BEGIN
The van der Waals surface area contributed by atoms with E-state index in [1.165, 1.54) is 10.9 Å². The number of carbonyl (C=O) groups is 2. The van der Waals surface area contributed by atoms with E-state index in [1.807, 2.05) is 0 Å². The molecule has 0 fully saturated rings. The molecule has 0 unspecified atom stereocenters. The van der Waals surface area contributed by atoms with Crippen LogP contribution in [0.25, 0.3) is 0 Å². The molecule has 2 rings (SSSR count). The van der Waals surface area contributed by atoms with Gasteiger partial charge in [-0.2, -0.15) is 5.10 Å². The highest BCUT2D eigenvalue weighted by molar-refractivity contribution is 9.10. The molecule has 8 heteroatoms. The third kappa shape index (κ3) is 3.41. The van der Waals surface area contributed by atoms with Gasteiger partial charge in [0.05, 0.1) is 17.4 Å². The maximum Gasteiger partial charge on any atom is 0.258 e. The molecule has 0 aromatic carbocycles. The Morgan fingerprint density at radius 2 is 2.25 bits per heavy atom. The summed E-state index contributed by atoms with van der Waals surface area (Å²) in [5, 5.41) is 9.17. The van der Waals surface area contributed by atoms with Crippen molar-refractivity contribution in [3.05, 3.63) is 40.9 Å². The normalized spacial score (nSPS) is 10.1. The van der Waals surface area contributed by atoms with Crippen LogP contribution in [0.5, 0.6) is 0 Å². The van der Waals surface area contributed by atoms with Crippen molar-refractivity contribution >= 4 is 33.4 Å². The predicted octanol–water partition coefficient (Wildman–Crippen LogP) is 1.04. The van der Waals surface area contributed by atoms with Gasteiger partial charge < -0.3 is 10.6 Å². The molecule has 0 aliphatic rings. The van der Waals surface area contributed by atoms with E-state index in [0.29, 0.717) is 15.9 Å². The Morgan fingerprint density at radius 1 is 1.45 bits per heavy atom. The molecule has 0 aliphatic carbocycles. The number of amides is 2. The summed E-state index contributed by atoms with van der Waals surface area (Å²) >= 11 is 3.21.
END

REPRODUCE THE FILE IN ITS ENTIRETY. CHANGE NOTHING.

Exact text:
The van der Waals surface area contributed by atoms with E-state index in [1.165, 1.54) is 10.9 Å². The number of carbonyl (C=O) groups is 2. The van der Waals surface area contributed by atoms with E-state index in [1.807, 2.05) is 0 Å². The molecule has 0 fully saturated rings. The molecule has 0 unspecified atom stereocenters. The van der Waals surface area contributed by atoms with Crippen LogP contribution in [0.25, 0.3) is 0 Å². The molecule has 2 rings (SSSR count). The van der Waals surface area contributed by atoms with Gasteiger partial charge in [-0.2, -0.15) is 5.10 Å². The highest BCUT2D eigenvalue weighted by molar-refractivity contribution is 9.10. The molecule has 8 heteroatoms. The third kappa shape index (κ3) is 3.41. The van der Waals surface area contributed by atoms with Gasteiger partial charge in [0.05, 0.1) is 17.4 Å². The maximum Gasteiger partial charge on any atom is 0.258 e. The molecule has 0 aromatic carbocycles. The Morgan fingerprint density at radius 2 is 2.25 bits per heavy atom. The summed E-state index contributed by atoms with van der Waals surface area (Å²) in [5, 5.41) is 9.17. The van der Waals surface area contributed by atoms with Crippen molar-refractivity contribution in [3.05, 3.63) is 40.9 Å². The normalized spacial score (nSPS) is 10.1. The van der Waals surface area contributed by atoms with Crippen LogP contribution in [0.5, 0.6) is 0 Å². The van der Waals surface area contributed by atoms with Crippen molar-refractivity contribution >= 4 is 33.4 Å². The predicted octanol–water partition coefficient (Wildman–Crippen LogP) is 1.04. The van der Waals surface area contributed by atoms with Gasteiger partial charge < -0.3 is 10.6 Å². The molecule has 0 aliphatic rings. The van der Waals surface area contributed by atoms with E-state index in [0.29, 0.717) is 15.9 Å². The Morgan fingerprint density at radius 1 is 1.45 bits per heavy atom. The molecule has 0 aliphatic carbocycles. The number of amides is 2. The summed E-state index contributed by atoms with van der Waals surface area (Å²) >= 11 is 3.21.